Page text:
Anthony Zuyderhoff, SVP and GM international CPE at Arris, confirms that “PVR or HDD solutions continue to be an important contributor to our video CPE offering. [They are] used by some of our largest customers globally, in particular in areas where broadcast infrastructure still does not lend itself well to a cloud-based storage solution, or where content rights issues continue to preclude cloud DVR.

“Video CPE as a general category remains an important and profitable area for Arris. We continue to grow and take share in the international space, with several key wins over the past 18 months.”

Recent product developments include a new segment of devices called Smart Media Device (or SMD), in which Arris intends to capitalise on the growing trend around premium sound, voice control and seamless integration of various consumer services. The capabilities of such solutions may well be a boost for customers looking to de-clutter their living spaces.

“In the roadmap for this year is to introduce ad replacement, whereby the cloud PVR user records a certain item of content, and then when it is read back it will be possible to dynamically customise and personalise ads.” Nivedita Nouvel, Broadpeak

“Integration of Google Assistant and Amazon Alexa, and the growing trend of ‘voice/visual skills’, will enhance the lives of consumers and de-clutter their increasingly complex home environments,” says Zuyderhoff.

Arris is also continuing to invest in a portfolio of Wi-Fi-enabled video CPE, with Zuyderhoff revealing: “We’re now seeing the first availability of Wi-Fi 6 enabled silicon with the latest enhancements coupled with the Arris HomeAssure Wi-Fi solution. Most of our video CPE today are 4K-enabled so the combination of ease of set-up and connectivity, premium sound and premium video with a great user experience means that service providers will continue to ensure leadership in satisfying the steady consumption of video on the primary TV set in the home.”

Utmost flexibility
As Zuyderhoff observes, the last two years have not been without incidence in this area of the market, with “several CPE vendors having either exited or encountered financial difficulties”. As in so many other broadcast segments right now, this trend towards consolidation seems to herald an era in which fewer, larger companies will be dominant – at least for the foreseeable future. But among those who do remain and continue to prosper, the onus will be on delivering maximum flexibility for viewers – wherever they are located, and however they are watching.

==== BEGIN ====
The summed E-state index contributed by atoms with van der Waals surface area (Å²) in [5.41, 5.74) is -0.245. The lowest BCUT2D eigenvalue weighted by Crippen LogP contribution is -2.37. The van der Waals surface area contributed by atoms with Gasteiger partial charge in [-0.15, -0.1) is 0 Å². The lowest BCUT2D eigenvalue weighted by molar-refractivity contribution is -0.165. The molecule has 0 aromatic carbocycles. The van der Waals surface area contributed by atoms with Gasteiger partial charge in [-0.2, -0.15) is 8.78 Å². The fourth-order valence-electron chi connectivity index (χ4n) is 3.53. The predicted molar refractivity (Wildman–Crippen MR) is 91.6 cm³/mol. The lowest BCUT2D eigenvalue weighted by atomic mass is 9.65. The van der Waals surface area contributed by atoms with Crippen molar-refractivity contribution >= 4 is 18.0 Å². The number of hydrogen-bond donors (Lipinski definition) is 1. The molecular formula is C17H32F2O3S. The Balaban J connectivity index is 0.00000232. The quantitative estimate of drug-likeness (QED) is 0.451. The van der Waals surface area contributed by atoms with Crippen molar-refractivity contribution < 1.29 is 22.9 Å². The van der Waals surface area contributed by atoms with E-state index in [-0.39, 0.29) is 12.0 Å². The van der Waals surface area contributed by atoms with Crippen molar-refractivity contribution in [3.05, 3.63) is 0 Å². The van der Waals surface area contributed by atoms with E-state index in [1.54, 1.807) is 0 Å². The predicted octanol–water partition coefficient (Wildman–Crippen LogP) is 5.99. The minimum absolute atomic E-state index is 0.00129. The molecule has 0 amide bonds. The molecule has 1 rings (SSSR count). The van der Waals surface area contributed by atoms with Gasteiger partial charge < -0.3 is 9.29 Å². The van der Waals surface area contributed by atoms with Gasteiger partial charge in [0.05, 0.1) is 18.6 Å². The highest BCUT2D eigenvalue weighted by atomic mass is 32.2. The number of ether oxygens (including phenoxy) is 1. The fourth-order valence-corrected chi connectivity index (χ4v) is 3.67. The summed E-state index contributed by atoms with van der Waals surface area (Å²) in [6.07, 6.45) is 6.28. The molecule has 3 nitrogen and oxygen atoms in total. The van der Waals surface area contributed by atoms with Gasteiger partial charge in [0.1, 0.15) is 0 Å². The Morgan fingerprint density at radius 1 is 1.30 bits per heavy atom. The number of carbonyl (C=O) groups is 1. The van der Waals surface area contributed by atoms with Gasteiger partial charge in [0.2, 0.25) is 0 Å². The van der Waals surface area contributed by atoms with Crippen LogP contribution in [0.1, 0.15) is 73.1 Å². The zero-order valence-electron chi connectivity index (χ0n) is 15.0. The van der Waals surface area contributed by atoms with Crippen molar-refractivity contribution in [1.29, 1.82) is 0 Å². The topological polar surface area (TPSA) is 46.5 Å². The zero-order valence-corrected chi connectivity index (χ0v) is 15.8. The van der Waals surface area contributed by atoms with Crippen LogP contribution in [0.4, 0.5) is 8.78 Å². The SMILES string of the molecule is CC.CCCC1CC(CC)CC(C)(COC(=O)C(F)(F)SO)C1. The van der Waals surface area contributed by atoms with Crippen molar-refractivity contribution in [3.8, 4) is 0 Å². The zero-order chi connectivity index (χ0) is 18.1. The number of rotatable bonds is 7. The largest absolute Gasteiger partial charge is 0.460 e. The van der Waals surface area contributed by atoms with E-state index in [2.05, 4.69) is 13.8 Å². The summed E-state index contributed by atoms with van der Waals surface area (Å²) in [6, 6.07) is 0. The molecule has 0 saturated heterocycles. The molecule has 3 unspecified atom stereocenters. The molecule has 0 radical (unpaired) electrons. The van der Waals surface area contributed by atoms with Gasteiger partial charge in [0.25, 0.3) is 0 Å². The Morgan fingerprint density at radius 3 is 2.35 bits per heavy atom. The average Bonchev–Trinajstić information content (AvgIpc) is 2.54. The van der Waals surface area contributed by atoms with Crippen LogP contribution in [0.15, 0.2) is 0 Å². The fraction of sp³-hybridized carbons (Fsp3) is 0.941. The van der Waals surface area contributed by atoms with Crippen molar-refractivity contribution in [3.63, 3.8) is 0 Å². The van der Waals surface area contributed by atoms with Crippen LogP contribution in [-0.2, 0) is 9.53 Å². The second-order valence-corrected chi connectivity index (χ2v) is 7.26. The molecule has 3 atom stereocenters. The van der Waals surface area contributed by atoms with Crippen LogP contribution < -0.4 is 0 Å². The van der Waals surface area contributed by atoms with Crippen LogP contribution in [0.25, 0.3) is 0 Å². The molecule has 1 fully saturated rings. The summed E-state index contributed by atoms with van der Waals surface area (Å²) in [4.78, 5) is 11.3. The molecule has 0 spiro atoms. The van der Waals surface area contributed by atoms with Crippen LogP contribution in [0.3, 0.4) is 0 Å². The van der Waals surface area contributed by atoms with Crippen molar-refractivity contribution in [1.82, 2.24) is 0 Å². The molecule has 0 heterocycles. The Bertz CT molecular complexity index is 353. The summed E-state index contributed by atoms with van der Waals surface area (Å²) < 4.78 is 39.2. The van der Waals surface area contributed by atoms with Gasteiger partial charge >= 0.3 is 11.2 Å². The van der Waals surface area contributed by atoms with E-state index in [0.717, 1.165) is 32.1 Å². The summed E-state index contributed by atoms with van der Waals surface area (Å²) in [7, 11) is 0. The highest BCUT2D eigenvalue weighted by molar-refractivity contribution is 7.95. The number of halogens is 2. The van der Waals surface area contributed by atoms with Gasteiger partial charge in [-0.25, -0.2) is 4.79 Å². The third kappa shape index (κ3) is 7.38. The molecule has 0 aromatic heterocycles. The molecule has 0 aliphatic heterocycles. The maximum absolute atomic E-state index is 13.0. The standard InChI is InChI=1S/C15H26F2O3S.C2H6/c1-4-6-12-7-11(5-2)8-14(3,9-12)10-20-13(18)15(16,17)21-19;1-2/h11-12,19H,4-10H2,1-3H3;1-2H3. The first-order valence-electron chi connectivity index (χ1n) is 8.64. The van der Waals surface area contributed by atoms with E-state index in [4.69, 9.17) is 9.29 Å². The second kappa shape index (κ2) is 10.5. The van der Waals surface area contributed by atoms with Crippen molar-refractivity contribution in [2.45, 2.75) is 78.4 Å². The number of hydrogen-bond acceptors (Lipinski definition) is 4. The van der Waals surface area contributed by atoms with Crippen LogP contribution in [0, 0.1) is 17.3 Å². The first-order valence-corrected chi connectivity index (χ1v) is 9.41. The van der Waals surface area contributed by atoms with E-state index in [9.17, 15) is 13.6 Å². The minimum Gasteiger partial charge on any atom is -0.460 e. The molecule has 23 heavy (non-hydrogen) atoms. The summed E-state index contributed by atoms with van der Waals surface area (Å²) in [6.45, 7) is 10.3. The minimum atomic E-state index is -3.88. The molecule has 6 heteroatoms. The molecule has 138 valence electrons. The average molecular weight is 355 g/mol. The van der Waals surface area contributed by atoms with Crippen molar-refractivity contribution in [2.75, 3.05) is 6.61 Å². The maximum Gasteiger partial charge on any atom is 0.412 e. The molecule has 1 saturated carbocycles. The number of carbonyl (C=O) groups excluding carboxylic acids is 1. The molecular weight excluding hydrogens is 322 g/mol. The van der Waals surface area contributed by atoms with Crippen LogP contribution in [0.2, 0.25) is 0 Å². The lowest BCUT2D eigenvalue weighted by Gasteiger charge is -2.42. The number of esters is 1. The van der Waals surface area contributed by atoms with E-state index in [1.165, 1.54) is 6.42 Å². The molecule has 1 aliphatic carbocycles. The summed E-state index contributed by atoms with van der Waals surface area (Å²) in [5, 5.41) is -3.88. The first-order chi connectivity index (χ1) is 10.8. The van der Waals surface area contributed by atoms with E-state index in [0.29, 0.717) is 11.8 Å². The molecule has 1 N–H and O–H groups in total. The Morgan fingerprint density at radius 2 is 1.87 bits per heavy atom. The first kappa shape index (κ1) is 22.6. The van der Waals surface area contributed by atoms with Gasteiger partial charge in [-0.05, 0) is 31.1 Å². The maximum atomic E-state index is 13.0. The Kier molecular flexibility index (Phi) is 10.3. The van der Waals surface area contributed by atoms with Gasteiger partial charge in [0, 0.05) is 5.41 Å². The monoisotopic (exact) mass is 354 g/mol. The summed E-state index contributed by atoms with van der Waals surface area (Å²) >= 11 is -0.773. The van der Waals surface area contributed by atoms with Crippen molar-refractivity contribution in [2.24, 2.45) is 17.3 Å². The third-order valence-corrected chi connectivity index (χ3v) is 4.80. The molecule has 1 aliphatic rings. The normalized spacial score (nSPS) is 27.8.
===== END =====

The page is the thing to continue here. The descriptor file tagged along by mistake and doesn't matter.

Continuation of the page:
Hence, for Broadpeak, there is expected to be continued adoption of its nanoCDN multicast ABR [adaptive bit-rate streaming] solution, which allows service providers to cost-efficiently deal with millions of TV viewers and unpredictable peaks of traffic. “Whatever the number of viewers, the same amount of bandwidth is used over the network,” notes Nouvel. “Apart from the scalability issue it deals with, nanoCDN comes with ultra-low latency and makes live HTTP a good candidate to replace legacy IPTV systems.”

From an Arris perspective, “consumers have a strong expectation to be able to get access to various sources of video content [that is] live, linear and OTT. They’re willing to switch HDMI inputs to get access, but they strongly prefer a seamless and integrated experience where they can search and find the content they want from a single source. This coincides well with service providers’ desire to integrate third party OTT applications such as Prime, Netflix, YouTube and others – offering that choice to consumers in a cost-effective solution with an excellent and intuitive user experience.”

For Arris and many other providers, this will translate to an ever more impressive list of features that augment the core capabilities.

“We’re now layering on premium sound capabilities to go with great 4K content, as well as the ease of search using voice commands and being able to have voice/visual experiences over the largest screen in the home,” concludes Zuyderhoff.